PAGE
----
Historical Jesus: Essenes, Sadducees and the Pharisees

The Pharisees, Sadducees and the Essenes are the Jewish groups that existed in the first century.  Pharisees means “separated ones” in Hebrew.  This is due to their strict adherence to the laws and traditions of the Jews. Sadducees originates from a Hebrew word tsaddiqim meaning “righteous ones”. The Essenes was a group of priests led by a teacher whom they termed as a “Teacher of Righteousness”. Like the Christianity of today, the Jew were unified at the same time divided.

The Essenes, Sadducees and the Pharisees had similarities and differences among them. One similarity is that they were both Jews. They existed in Jesus days. However these groups had differences and misunderstandings among them because of divergent views they had concerning the Jerusalem temple, the Romans, the law given at Mt. Sinai and the Messiah (Pixner, et al. 3).

Essenes were opposed to the Roman supremacy in Jerusalem and Israel. Their main desire was to be delivered from the dominion of the Roman Empire. On the contrary, the Sadducees were closely associated with politics. They were politically motivated and were known to be men of power. They are known to have resisted change and instead promoted cordial relations with the Romans. The Pharisees were loved by many as compared to the Sadducees. Maybe this is due to their ardent anti-Romans and anti-Hellenists

As it concerns Jerusalem Temple, the Essenes were not in full support of it. They were against the priesthood, practices in the temple and also differed in the understanding of purity as is in the scriptures. They claimed the temple was defiled with corruption According to their belief they alone understood what the scripture says on purity. Unlike Essenes, the Sadducees worked with priesthood in the temple. The Pharisees did not have much regard for the temple.

The Pharisees believed both in the Oral law and Torah that God gave to Moses at Mt. Sinai. The Pharisees followed not only the laws of the Hebrew Bible but also the traditions of the elders. Consequently, they believed in the resurrection. This, however, is not the case with the Sadducees who not only believe in Torah alone but also rejected the teachings of the oral law. They stuck to literal interpretation of Torah. This group was characterized to be conservative in nature. It is not, however, clear what the Essenes believed in, Torah or the oral traditions that were used to be passed from generation to generation. What is known is that they had scriptures which they adhered to and claimed to have mastered and understood them more than their counterparts.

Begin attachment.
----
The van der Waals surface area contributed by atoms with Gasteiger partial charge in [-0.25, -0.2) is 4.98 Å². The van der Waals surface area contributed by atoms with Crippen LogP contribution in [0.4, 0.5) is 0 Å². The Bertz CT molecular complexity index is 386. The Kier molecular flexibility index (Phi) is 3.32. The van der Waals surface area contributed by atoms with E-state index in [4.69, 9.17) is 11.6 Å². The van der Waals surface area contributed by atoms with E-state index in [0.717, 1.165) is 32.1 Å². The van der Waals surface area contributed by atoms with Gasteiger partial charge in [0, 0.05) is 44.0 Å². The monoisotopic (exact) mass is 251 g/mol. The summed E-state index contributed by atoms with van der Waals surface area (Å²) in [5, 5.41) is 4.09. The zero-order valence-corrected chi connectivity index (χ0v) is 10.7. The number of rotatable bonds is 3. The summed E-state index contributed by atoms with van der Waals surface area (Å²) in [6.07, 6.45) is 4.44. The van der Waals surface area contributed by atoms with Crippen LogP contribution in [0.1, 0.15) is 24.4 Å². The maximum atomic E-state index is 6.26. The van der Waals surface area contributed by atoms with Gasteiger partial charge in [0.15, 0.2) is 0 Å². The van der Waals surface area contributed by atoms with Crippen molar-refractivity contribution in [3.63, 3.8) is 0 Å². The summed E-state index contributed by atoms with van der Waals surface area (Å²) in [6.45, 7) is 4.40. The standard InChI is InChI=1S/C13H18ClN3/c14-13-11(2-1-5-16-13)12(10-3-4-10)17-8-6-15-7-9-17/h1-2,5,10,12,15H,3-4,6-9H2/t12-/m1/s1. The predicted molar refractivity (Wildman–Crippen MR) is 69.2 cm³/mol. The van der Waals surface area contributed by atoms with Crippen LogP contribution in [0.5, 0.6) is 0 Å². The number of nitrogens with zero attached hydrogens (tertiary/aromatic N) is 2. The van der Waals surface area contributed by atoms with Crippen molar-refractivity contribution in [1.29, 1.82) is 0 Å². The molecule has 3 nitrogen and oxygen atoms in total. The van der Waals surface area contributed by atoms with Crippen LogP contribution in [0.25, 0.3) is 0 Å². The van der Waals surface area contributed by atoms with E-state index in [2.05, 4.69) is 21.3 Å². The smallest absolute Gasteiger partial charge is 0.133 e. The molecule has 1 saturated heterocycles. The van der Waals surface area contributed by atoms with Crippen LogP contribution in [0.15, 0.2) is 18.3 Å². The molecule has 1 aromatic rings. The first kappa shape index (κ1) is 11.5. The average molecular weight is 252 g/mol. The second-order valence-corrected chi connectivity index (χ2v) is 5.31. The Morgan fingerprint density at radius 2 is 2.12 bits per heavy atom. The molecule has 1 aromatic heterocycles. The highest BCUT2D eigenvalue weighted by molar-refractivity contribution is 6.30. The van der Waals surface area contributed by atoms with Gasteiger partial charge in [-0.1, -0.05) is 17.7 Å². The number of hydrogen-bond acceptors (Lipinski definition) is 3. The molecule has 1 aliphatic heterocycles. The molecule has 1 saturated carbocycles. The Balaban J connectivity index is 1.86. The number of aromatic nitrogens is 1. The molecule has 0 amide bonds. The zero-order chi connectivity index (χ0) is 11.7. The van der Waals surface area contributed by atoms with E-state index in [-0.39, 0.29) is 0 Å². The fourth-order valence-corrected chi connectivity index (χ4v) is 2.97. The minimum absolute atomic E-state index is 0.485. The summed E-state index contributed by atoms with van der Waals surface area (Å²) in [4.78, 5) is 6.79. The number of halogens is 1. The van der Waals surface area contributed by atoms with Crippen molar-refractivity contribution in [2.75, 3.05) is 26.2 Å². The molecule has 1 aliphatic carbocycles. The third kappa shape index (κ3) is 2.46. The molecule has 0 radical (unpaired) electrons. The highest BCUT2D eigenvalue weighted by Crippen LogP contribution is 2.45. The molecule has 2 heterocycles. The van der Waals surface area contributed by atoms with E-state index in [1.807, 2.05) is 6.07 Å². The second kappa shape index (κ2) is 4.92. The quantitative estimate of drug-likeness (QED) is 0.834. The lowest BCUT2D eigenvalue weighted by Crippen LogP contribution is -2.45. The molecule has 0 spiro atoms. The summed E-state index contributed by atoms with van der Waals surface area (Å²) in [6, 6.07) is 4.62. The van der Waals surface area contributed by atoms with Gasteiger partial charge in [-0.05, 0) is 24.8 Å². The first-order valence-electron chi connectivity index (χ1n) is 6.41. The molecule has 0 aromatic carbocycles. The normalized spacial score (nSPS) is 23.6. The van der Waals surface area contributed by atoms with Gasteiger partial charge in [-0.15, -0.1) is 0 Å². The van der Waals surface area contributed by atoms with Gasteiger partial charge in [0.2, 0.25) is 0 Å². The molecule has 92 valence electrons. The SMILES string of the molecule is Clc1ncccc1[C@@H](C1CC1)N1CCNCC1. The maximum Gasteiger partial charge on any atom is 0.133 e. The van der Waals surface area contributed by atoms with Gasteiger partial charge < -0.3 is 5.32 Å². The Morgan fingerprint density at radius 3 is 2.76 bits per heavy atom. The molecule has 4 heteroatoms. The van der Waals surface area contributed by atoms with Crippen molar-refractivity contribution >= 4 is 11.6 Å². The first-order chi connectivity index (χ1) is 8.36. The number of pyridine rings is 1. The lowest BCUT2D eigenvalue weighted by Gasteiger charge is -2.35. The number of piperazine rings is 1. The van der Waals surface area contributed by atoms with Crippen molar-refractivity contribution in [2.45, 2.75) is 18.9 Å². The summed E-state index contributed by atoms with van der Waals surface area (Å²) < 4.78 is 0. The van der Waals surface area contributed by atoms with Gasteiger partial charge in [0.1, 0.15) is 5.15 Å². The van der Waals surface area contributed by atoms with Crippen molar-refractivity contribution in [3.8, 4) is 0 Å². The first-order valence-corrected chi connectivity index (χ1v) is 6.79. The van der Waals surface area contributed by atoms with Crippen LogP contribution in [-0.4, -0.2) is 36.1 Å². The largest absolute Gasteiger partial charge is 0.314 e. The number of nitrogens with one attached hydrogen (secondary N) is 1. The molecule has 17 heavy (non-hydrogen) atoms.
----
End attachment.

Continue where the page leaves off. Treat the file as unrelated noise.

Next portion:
The Essenes lived a communal life and favored the wilderness life. From there they sought righteousness. This kind of life was also lived by John the Baptist and Jesus, who also went to the wilderness to fast and pray. This is unlike their counterparts who dwelt in urban areas.The Pharisees and Sadducees expected a messiah who would adhere to what the law says, however, they encountered a different Messiah, Jesus leading to animosity between them and consequently His rejection. They were opposed to Christ teachings, which they saw were contrary to what they knew, and made plots against the Messiah.

The new testament present Jesus far much different from what these groups them in the war in overthrowing the Roman Empire and lead the people of the world in converting to the Jewish faith. The Qumran texts depict the Messiah as of two figures, the first being the Messiah of Israel. They thought of him in political terms; that is he will be a political leader. They thought he would lead them to war against their enemies. And the second being the Messiah of Aaron. (1QS = The Community Rule 9.11).

Different groups had different opinions. There were groups which opted for a prophet-teacher, others a priest teacher, others a heavenly being while others combined these. Some of these groups also had in mind that the Messiah would come from a royal lineage of David. (Kaiser, 8)

Early Christians believed the Messiah would come twice, first as a suffering servant and second as a royal figure. As a suffering servant, he would be humble and teach God’s ways, albeit he will be rejected and be killed. However, he will rise from the dead and ascend to heaven. While on his second coming he will come as a royal figure and overcome the wickedness of the world and eventually usher in the end times (Foster, 7)

Jesus came from a poor background. This is unlike Jews’ belief that the Messiah would come from a royal family. His Proverbs depict a messiah who was sympathetic with the poor while at the same time being poor. As an example, the parable of the lost sheep, good and bad trees, fig tree portrays a rural background and that which is not well off. Likewise, the parable of rich fool lost coin and others brings a picture of a poor Jesus (Foster, 13)

The Jews though in one way or the other were right, in most cases they had a misplaced picture of the Messiah they expected. And because of this, they were in constant misunderstandings with Jesus emanating from his teachings.

 

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